Turkey targets ex-airforce staff over alleged coup links

In this file photo, policemen stand atop military armored vehicles after troops involved in the coup surrendered on the Bosphorus Bridge in Istanbul, Turkey. (Reuters)
Updated 07 December 2018
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Turkey targets ex-airforce staff over alleged coup links

  • Turkish authorities have detained more than 50,000 people over the last two years as part of an investigation into followers of US-based preacher Fethullah Gulen
  • The authorities also issued an arrest warrant for journalist Can Dundar as part of an investigation into protests in Istanbul in 2013

ANKARA: Turkish police on Friday arrested dozens of military personnel in another round of nationwide raids against people with alleged links to the group blamed for the 2016 failed coup, state media reported.
Forty-one suspects had been detained by late Friday morning, according to state news agency Anadolu, after the Ankara public prosecutor ordered arrest warrants for 87 former non-commissioned officers in the Turkish airforce.
The police operations were launched in 16 provinces across the country including Ankara, Istanbul and the Aegean city of Izmir.
Turkish authorities have detained more than 50,000 people over the last two years as part of an investigation into followers of US-based preacher Fethullah Gulen, while nearly 130,000 public sector workers have been dismissed from their jobs.
In a separate series of raids, 40 police in Istanbul were detained after the public prosecutor issued 41 arrest warrants over alleged links to Gulen.
Ankara accuses Gulen, who lives in self-imposed exile in Pennsylvania, of ordering the failed overthrow of President Recep Tayyip Erdogan. Gulen strongly denies the claims.
The latest detentions come after Turkish police detained nearly 140 people across the country on Tuesday over suspected links to Gulen after nearly 300 arrest warrants had been issued by different prosecutors.
Turkey refers to the movement as the "Fethullah Terrorist Organisation" but the group insists it is a peaceful organisation, promoting Islam and secular education.
Earlier this week, Turkish authorities issued an arrest warrant for journalist Can Dundar as part of an investigation into protests in Istanbul in 2013 against President Tayyip Erdogan’s rule, state-run Anadolu agency said.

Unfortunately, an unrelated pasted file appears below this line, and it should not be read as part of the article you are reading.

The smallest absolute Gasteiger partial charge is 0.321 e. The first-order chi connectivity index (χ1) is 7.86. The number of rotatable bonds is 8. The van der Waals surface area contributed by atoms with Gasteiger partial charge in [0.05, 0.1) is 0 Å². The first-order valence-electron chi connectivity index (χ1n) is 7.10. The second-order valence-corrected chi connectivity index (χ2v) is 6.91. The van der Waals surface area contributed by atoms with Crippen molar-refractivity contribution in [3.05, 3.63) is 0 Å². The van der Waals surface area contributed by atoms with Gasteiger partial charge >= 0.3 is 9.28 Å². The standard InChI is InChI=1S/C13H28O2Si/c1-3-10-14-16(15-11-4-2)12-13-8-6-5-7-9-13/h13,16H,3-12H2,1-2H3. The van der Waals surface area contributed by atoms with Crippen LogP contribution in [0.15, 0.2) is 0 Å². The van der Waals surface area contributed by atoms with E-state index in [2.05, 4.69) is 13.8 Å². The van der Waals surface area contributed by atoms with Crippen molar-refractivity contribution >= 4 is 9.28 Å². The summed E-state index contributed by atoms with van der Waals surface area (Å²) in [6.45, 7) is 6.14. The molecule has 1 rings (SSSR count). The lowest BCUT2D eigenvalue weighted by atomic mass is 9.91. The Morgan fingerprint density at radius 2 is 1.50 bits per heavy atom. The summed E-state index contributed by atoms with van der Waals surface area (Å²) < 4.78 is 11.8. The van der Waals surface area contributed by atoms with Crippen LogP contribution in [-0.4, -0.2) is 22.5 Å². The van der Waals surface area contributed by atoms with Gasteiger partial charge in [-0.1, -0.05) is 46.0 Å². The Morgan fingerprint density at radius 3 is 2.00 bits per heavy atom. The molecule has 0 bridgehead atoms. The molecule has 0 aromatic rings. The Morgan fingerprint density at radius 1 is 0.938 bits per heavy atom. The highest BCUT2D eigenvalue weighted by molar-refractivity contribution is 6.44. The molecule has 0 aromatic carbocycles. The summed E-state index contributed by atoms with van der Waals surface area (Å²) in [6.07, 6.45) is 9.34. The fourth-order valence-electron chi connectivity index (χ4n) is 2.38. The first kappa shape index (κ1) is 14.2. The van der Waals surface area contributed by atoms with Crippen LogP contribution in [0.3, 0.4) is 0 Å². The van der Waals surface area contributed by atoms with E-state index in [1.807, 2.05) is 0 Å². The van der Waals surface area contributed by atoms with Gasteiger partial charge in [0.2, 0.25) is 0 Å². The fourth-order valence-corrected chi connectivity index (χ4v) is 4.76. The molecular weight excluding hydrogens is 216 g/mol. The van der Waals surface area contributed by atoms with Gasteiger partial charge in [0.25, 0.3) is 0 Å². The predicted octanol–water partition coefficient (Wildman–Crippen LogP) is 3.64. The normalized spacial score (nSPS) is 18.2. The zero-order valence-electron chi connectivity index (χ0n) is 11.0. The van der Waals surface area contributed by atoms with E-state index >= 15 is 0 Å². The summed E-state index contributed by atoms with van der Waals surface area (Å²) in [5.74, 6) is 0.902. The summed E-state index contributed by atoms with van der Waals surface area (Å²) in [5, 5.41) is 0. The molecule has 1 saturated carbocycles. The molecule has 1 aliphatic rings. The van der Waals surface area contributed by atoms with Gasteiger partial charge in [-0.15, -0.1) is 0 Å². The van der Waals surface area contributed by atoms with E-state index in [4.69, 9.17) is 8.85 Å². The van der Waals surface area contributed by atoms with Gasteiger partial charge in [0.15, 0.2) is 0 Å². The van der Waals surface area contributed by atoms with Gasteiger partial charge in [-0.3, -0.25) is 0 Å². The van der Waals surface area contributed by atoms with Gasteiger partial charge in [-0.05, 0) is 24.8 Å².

Prosecutors said he played an active role in the protests and provoked public unrest through social media.
They also said he supported members of a terrorist organization against the police, the news agency said.
It is not clear how the warrant can be served because Dundar has left the country.
Dundar, a former editor of opposition newspaper Cumhuriyet, was sentenced in 2016 to five years for publishing a video purporting to show Turkey’s intelligence agency trucking weapons into Syria. He was released pending appeal and went abroad.
Hundreds of thousands of people marched in 2013 to protest a plan to build a replica of an Ottoman barracks on Gezi Park in the center of the city. The protests turned into a direct challenge to Erdogan’s government.
“#HepmizGezideydik We feel proud,” Dundar wrote on his Twitter on Wednesday, sharing Anadolu’s story about his arrest warrant. The hashtag translates to: “We were all at Gezi.”
Two weeks ago 13 people were arrested as part of the Gezi investigation.
Erdogan says the protests were organized and financed by Osman Kavala, a businessman and rights activists. Kavala was detained more than a year ago in connection with the investigation.
He has not been charged over the protests and denies the claim against him.
The prosecutor also said Dundar was in contact with Kavala during the protests in a written arrest request to the court, Anadolu reported.
Turkey’s Western allies have voiced concern over the crackdown on journalists, academics, rights activists and criticized Erdogan for using it to muzzle dissent and increase his own power.


Israel locks down Ramallah after two soldiers shot dead

Updated 14 December 2018
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Israel locks down Ramallah after two soldiers shot dead

  • The bloodshed began when Israeli forces shot dead two Palestinians
  • Hours later, a Palestinian gunman killed two Israeli soldiers and wounded a third

AMMAN: Israel was accused on Thursday of humiliating Palestinian President Mahmoud Abbas by placing Ramallah on virtual lockdown amid a 24-hour outbreak of violence in which five people died.

The bloodshed began when Israeli forces shot dead two Palestinians suspected of earlier attacks. Salah Barghouti, 29, was accused of shooting seven Israelis on Sunday at a bus station near the Ofra settlement. Ashraf Naalwa, 23, shot two Israelis dead in the Barkan industrial zone settlement in October.

Hours later, a Palestinian gunman killed two Israeli soldiers and wounded a third when he opened fire at the Ofra bus station.

Israeli forces chased the gunman into Ramallah, where they set up road blocks, launched raids and placed the town under virtual siege. In the hunt for the gunman, a Palestinian was shot dead in Al-Bireh neighborhood of Ramallah.

Abbas Zaki, a leading Fatah official, told Arab News Palestinian frustration was being fueled by Israel. “They barged into Ramallah in violation of existing agreements and came very close to the home of President Abbas.

“What more do people need to see to let them give up on a process when Israelis are willing to humiliate in such a way the father of Palestinian peace?”

Abbas himself condemned the anti-Israeli attacks but blamed Israeli raids as a potential cause.

“The climate created by the policy of repeated intrusions into the cities, the provocations against the sovereignty of the president and the lack of a horizon for peace are what led to this unacceptable violence that we condemn and reject,” he said.